This Squid Gives Better Side-Eye Than You

2017-02-24T13:32:33+00:00 February 24, 2017|
A new study of video footage of squid reveals the reasons behind having one large eye. (Credit: Joel ruiter / Wikimedia Commons)

(Click to enlarge) A new study of video footage of squid reveals the reasons behind having one large eye. (Credit: Joel ruiter / Wikimedia Commons)

Yes, this cephalopod is looking at you funny. It’s a kind of cockeyed squid—an animal that looks like some jokester misassembled a Mr. Potato Head. One of the cockeyed squid’s eyes is big, bulging and yellow. The other is flat and beady. After studying more than 25 years’ worth of undersea video footage, scientists think they know why.

(From Discover / By Elizabeth Preston)– The Monterey Bay Aquarium Research Institute (MBARI) in California has been dropping robotic submarines into the ocean for decades. The footage from those remotely operated vehicles gets annotated and compiled into a database that’s been used for hundreds of research projects, says Katie Thomas, a graduate student at Duke University. She decided to delve into this database to figure out why the cockeyed squid is so symmetrically challenged.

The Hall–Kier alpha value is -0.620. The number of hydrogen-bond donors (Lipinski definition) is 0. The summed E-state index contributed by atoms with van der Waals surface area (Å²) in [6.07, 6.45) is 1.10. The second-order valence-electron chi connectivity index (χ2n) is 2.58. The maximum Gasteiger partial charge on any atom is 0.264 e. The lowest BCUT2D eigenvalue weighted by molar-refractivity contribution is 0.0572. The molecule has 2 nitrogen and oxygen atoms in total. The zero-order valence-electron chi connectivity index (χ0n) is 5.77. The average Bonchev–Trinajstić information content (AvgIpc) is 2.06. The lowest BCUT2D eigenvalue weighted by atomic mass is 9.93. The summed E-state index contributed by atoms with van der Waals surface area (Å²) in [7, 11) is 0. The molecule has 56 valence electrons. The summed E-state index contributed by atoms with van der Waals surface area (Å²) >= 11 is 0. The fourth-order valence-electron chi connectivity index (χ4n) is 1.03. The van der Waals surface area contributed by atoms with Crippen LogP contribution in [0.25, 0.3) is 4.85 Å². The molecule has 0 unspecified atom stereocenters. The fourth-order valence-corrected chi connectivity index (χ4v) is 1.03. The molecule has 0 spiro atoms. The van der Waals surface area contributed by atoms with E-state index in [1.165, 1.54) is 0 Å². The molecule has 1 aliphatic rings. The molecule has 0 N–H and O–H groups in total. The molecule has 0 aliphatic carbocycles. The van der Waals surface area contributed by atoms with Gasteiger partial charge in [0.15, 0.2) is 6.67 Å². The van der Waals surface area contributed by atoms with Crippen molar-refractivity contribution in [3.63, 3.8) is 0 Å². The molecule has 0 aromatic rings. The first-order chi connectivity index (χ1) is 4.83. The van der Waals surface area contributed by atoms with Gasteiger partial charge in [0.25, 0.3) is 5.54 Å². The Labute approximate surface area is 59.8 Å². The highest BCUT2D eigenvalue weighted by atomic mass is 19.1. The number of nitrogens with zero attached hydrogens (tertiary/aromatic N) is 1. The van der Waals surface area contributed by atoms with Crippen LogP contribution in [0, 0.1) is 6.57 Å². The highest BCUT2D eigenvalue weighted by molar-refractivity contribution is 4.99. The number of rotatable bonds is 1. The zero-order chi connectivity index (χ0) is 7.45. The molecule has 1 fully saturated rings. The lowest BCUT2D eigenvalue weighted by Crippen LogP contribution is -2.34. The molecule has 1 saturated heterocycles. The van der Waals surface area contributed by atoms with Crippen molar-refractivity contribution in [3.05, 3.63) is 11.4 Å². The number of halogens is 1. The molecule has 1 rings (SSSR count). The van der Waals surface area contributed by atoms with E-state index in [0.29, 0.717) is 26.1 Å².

In footage that dated back to 1989, Thomas and her coauthors found videotaped encounters with 152 Histioteuthis heteropsis and 6 Stigmatoteuthis dofleini. These are two of the 18 species of cockeyed squid. (They didn’t try to identify individual animals—due to “the vastness of the habitat,” they write, it’s unlikely that their robots ran into the same squid twice.)

Both species, Thomas saw, swam with their big left eyes angled upward and their tiny right eyes angled slightly down. All the animals kept their arms and heads pointed toward the seafloor and their mantles upright or at a tilt, as in the image on the left above.

In most adult squid, the left eye wasn’t just big and bulging—it was also yellow. Young squid didn’t have this yellow pigmentation, which means the left eye probably turns yellow as a squid grows up. Human eyes carry pigment in the iris. But, Thomas points out, squid eyes have their yellow pigment right in the lens. “These deep-sea squids don’t have corneas like us,” she says, “so the lens sticks directly out of the eye and is the part of the eye you see in the images.”

The lens of a squid’s smaller eye is “perfectly clear,” Thomas says. “This makes it look clear from the side but black when you’re looking straight down it.”

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